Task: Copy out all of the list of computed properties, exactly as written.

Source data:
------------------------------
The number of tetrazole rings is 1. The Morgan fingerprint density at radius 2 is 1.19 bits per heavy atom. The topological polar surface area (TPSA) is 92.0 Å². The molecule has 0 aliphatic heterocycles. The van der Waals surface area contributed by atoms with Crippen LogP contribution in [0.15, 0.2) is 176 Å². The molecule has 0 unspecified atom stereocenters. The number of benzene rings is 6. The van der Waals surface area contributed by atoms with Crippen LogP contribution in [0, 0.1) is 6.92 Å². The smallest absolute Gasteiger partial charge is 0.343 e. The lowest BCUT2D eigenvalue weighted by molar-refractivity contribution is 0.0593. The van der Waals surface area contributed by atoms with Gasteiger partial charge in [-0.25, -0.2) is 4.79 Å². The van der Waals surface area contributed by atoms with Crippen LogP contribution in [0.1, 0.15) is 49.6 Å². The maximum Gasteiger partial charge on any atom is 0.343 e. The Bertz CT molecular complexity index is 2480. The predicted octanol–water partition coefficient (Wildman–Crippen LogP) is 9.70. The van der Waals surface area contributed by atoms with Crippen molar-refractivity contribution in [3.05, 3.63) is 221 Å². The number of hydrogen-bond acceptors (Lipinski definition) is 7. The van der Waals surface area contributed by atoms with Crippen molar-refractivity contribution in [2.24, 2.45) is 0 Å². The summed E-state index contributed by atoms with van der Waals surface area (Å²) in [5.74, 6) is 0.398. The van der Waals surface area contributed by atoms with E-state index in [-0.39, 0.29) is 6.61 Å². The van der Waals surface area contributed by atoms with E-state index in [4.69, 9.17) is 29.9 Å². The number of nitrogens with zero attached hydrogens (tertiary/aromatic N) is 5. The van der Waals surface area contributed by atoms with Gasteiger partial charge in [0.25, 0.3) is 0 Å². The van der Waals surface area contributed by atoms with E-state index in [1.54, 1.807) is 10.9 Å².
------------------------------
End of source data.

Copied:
The number of tetrazole rings is 1. The Morgan fingerprint density at radius 2 is 1.19 bits per heavy atom. The topological polar surface area (TPSA) is 92.0 Å². The molecule has 0 aliphatic heterocycles. The van der Waals surface area contributed by atoms with Crippen LogP contribution in [0.15, 0.2) is 176 Å². The molecule has 0 unspecified atom stereocenters. The number of benzene rings is 6. The van der Waals surface area contributed by atoms with Crippen LogP contribution in [0, 0.1) is 6.92 Å². The smallest absolute Gasteiger partial charge is 0.343 e. The lowest BCUT2D eigenvalue weighted by molar-refractivity contribution is 0.0593. The van der Waals surface area contributed by atoms with Gasteiger partial charge in [-0.25, -0.2) is 4.79 Å². The van der Waals surface area contributed by atoms with Crippen LogP contribution in [0.1, 0.15) is 49.6 Å². The maximum Gasteiger partial charge on any atom is 0.343 e. The Bertz CT molecular complexity index is 2480. The predicted octanol–water partition coefficient (Wildman–Crippen LogP) is 9.70. The van der Waals surface area contributed by atoms with Crippen molar-refractivity contribution in [3.05, 3.63) is 221 Å². The number of hydrogen-bond acceptors (Lipinski definition) is 7. The van der Waals surface area contributed by atoms with Crippen molar-refractivity contribution in [2.24, 2.45) is 0 Å². The summed E-state index contributed by atoms with van der Waals surface area (Å²) in [5.74, 6) is 0.398. The van der Waals surface area contributed by atoms with E-state index in [-0.39, 0.29) is 6.61 Å². The van der Waals surface area contributed by atoms with E-state index in [4.69, 9.17) is 29.9 Å². The number of nitrogens with zero attached hydrogens (tertiary/aromatic N) is 5. The van der Waals surface area contributed by atoms with Gasteiger partial charge in [0.25, 0.3) is 0 Å². The van der Waals surface area contributed by atoms with E-state index in [1.54, 1.807) is 10.9 Å².